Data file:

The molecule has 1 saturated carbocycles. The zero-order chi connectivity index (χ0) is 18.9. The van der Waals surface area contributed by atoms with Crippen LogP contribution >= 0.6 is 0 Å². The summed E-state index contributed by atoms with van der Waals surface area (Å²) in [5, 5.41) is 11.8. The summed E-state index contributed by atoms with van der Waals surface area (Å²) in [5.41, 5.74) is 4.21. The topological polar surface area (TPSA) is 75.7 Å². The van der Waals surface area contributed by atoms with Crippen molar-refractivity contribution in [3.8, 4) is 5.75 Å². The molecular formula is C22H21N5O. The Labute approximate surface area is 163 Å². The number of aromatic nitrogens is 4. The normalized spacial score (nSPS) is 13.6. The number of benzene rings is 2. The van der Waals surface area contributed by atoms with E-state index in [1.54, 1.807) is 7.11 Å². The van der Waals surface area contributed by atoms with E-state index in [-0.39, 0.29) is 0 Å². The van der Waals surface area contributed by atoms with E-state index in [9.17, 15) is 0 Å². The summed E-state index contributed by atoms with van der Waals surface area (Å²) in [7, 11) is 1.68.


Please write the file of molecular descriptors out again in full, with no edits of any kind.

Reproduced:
The molecule has 1 saturated carbocycles. The zero-order chi connectivity index (χ0) is 18.9. The van der Waals surface area contributed by atoms with Crippen LogP contribution >= 0.6 is 0 Å². The summed E-state index contributed by atoms with van der Waals surface area (Å²) in [5, 5.41) is 11.8. The summed E-state index contributed by atoms with van der Waals surface area (Å²) in [5.41, 5.74) is 4.21. The topological polar surface area (TPSA) is 75.7 Å². The van der Waals surface area contributed by atoms with Crippen molar-refractivity contribution in [3.8, 4) is 5.75 Å². The molecular formula is C22H21N5O. The Labute approximate surface area is 163 Å². The number of aromatic nitrogens is 4. The normalized spacial score (nSPS) is 13.6. The number of benzene rings is 2. The van der Waals surface area contributed by atoms with E-state index in [1.54, 1.807) is 7.11 Å². The van der Waals surface area contributed by atoms with E-state index in [-0.39, 0.29) is 0 Å². The van der Waals surface area contributed by atoms with E-state index in [9.17, 15) is 0 Å². The summed E-state index contributed by atoms with van der Waals surface area (Å²) in [7, 11) is 1.68.